By Rob Arnold
Sometime in the afternoon of Monday, October 13—Columbus Day or Indigenous Peoples’ Day depending on who you ask—the culmination of a weekend of organized protests in Ferguson, Missouri, news started trickling through Twitter and other media platforms that Cornel West and several other clergy members and activists had been arrested while trying to peacefully enter the Ferguson Police Station and request a meeting with Ferguson Police Chief Thomas Jackson. Photos from the moment are striking, instantly iconic: Dr. West knocked off his feet, grimacing mid-fall, his rain-streaked glasses reflecting the neon green riot jackets of the officers lined in front.
Last weekend’s Ferguson October protests were in one sense a call for remembrance, an urging to not forget the outrage that flowed through the small town in the wake of Mike Brown’s death. They were also the natural heir to an ongoing movement of “deep democratic revolution,” as West might put it, civic resistance to a system of institutional racism that has oppressed Black Americans in one form or another for centuries. Though written before the fateful day when Brown’s shooting would make Ferguson the unlikely fulcrum of a new Black protest movement, West argues in Black Prophetic Fire that the current “prison-industrial complex”—with its militarized police forces and its all-too-lethal enforcement tactics—is on the same continuum as slavery and Jim Crow. In one particularly insightful exchange, the scholar Christa Buschendorf asks West what the people can do to enact real change against this difficult backdrop of history. West’s response tackles both the urgency and complexities at stake, and the very necessary roadmap to breaking the “cycles of domination” that Brown’s death reminded the world were still very much in existence. They’re talking about Ella Baker taking her rightful place in civil rights history, but they could be talking about Ferguson October, and about what all of us bystanders to the new history being made there can do to help in the struggle.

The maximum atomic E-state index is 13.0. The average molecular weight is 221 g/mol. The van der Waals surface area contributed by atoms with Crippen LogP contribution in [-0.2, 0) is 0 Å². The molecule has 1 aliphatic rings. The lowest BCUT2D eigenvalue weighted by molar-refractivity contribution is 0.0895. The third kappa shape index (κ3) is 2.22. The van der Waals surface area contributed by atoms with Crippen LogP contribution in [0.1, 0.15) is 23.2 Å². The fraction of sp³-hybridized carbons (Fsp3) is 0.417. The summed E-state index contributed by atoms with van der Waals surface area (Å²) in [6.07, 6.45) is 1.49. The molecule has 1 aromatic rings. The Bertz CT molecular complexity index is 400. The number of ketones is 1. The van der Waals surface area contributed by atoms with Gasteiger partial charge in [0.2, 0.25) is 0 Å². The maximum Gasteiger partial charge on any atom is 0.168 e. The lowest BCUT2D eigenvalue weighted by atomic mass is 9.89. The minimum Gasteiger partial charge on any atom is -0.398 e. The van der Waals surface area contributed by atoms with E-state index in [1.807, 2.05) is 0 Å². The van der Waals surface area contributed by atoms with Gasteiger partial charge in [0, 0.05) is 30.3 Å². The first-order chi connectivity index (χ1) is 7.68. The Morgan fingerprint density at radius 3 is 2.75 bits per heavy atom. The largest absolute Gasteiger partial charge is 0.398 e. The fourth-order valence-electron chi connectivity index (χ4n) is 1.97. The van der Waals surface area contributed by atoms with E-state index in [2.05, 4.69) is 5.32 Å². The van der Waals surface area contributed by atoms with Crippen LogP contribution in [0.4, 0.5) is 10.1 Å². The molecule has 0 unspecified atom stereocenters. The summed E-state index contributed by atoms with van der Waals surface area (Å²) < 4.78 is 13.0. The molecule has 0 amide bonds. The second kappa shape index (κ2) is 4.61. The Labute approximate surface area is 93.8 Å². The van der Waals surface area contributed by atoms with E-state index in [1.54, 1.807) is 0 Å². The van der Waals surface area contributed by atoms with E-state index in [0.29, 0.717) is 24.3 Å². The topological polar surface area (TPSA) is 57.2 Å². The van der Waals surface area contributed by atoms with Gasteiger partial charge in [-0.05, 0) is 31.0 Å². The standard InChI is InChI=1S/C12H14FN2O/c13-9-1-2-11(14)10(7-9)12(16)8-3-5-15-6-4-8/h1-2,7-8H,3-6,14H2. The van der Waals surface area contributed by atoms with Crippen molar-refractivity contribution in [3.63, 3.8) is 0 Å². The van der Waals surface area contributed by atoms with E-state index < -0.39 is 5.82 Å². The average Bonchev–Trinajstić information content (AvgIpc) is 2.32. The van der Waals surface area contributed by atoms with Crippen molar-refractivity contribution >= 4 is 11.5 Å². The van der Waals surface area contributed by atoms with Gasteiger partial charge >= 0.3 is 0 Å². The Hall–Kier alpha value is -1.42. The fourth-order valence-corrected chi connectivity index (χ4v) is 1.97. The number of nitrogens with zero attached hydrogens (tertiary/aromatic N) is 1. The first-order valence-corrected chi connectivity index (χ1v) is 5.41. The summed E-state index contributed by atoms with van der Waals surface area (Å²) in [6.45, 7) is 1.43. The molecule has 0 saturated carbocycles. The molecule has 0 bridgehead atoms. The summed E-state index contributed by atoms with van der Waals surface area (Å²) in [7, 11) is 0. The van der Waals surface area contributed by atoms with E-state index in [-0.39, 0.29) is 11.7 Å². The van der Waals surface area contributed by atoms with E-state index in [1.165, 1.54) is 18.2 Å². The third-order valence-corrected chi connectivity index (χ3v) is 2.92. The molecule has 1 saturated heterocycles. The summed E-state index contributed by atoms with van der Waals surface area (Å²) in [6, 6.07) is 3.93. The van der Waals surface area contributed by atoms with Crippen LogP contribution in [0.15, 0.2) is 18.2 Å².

Christa Buschendorf: So the question is, how can change be brought about with the powers that be? Should we, like anarchists, work locally and change the system on the level of the local community and go on from there, and change it radically at a particular place and in a particular moment and thus make at least a small difference, rather than battling and struggling in market time and being shot dead or defeated? The question becomes the more urgent when we look at what we are fighting for and against right now and compare it to the past, when Ella Baker—just as you and many others still do in the present—talked about poverty and civil rights.